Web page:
States also differ by the kind of acceptable photo IDs. While some states allow additional forms of ID like a student ID, others only permit specific forms of government ID and usually require that these IDs be unexpired. Ohio’s new law, for example, only allows an unexpired Ohio driver’s license or ID, U.S. passport, interim ID form or military ID. No other form of ID, even if it has the voter’s picture and full name, is acceptable.

Not all voters have access to photo IDs and can be disenfranchised by these laws.

When politicians try to justify photo ID laws despite the rareness of fraud, they often imply that everyone already has a photo ID like a driver’s license, but that isn’t actually true. In fact, some experts estimate that as many as 11% of eligible voters lack the kind of IDs required by the strictest photo ID laws.

Obtaining a sufficient photo ID under the law isn’t always easy. Government IDs cost money, which low-income voters may not be able to spare. Even when states offer IDs for free, the documents needed to get an ID like a birth certificate or marriage license aren’t. In fact, the costs involved to obtain these documents are often greater than the costs of the notorious poll taxes that disenfranchised thousands of Black Americans in the Jim Crow South. On top of the costs needed, voters also have to travel to government offices. Many voters might lack reliable transportation or do not live near one of these offices, or the office may only be open during limited and irregular hours. Combined, all these factors make obtaining government-issued photo IDs harder than many politicians suggest.

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This isn’t just speculation, either. Recent research suggests strict photo ID laws can lead to depressed turnout — especially among minority voters. A study in Texas found that a photo ID law in that state would have led to at least 16,000 fewer voters in 2016. While the impacts likely vary between states, it seems to save to assume at least some voters end up disenfranchised by these laws.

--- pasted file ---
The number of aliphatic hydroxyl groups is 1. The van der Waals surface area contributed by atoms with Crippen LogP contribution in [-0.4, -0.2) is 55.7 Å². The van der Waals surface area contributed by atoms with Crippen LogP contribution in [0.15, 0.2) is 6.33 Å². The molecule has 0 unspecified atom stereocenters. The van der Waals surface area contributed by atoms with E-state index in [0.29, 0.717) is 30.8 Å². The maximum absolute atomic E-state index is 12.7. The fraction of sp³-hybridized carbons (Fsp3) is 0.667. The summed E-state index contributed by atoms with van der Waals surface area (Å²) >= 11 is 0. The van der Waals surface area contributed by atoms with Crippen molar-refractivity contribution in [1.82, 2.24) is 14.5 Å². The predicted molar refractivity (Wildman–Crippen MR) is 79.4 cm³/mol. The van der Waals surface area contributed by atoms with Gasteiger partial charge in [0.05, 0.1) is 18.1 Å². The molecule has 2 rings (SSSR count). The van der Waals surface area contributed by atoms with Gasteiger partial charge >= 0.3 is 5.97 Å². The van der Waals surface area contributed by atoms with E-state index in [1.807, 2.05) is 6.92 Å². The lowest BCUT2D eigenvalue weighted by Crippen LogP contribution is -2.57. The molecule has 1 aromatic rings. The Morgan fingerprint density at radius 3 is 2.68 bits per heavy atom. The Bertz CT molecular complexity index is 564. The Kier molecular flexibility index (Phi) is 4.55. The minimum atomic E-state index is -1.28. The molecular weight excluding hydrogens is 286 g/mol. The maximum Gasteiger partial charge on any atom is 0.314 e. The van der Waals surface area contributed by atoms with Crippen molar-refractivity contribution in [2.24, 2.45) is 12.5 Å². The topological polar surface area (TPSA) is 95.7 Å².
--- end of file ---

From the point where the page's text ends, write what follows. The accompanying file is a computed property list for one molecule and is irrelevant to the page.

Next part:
Ultimately, strict photo ID laws often require more from voters than they need to. The stated purpose of such laws is to prevent fraud by ensuring that voters are who they say they are. But rather than take the least restrictive path to achieve this goal, these laws impose additional unnecessary burdens. If the goal is just to prove identity, why do voters have to present a specific government ID? Why are out-of-state IDs unacceptable if the goal is to just prove someone is who they say they are? While some might argue an in-state ID proves a voter is a resident of the state, then why are passports, which don’t contain any information about where a voter lives, accepted? Why are concealed carry permits allowed, but student IDs, even those from state institutions, rejected?

When evaluating any measure that could restrict voting, you have to compare the goal with the means used. If there’s a large gap between what the means require and what’s necessary to meet the goal, it’s likely the measure is too restrictive. Strict photo ID laws fail to clear this test.

Other states are looking to follow in Ohio’s footsteps.

While Ohio was the first state to enact a photo ID law this year, it might not be the last. Several photo ID bills have been introduced in Nebraska after voters approved an initiative to require IDs last year. Pennsylvania Republicans are pushing to add an amendment requiring ID to vote to the state constitution, which passed the state Senate in January. To the south in West Virginia, legislators have a proposed bill that would enact a photo ID requirement in the state for the first time.

Other states are moving to strengthen existing ID requirements. The Idaho Legislature is considering a bill that would remove student IDs from the list of acceptable photo ID and remove the option for voters to sign an affidavit swearing their identity. Arizona Republicans have introduced a myriad of measures making the state’s ID requirements more stringent, including House Bill 2232 which would make only state-issued IDs valid for voting. As long as Republicans are hyper focused on election integrity and claims of voter fraud, we’re likely to see continued efforts to enact and strengthen ID requirements to vote.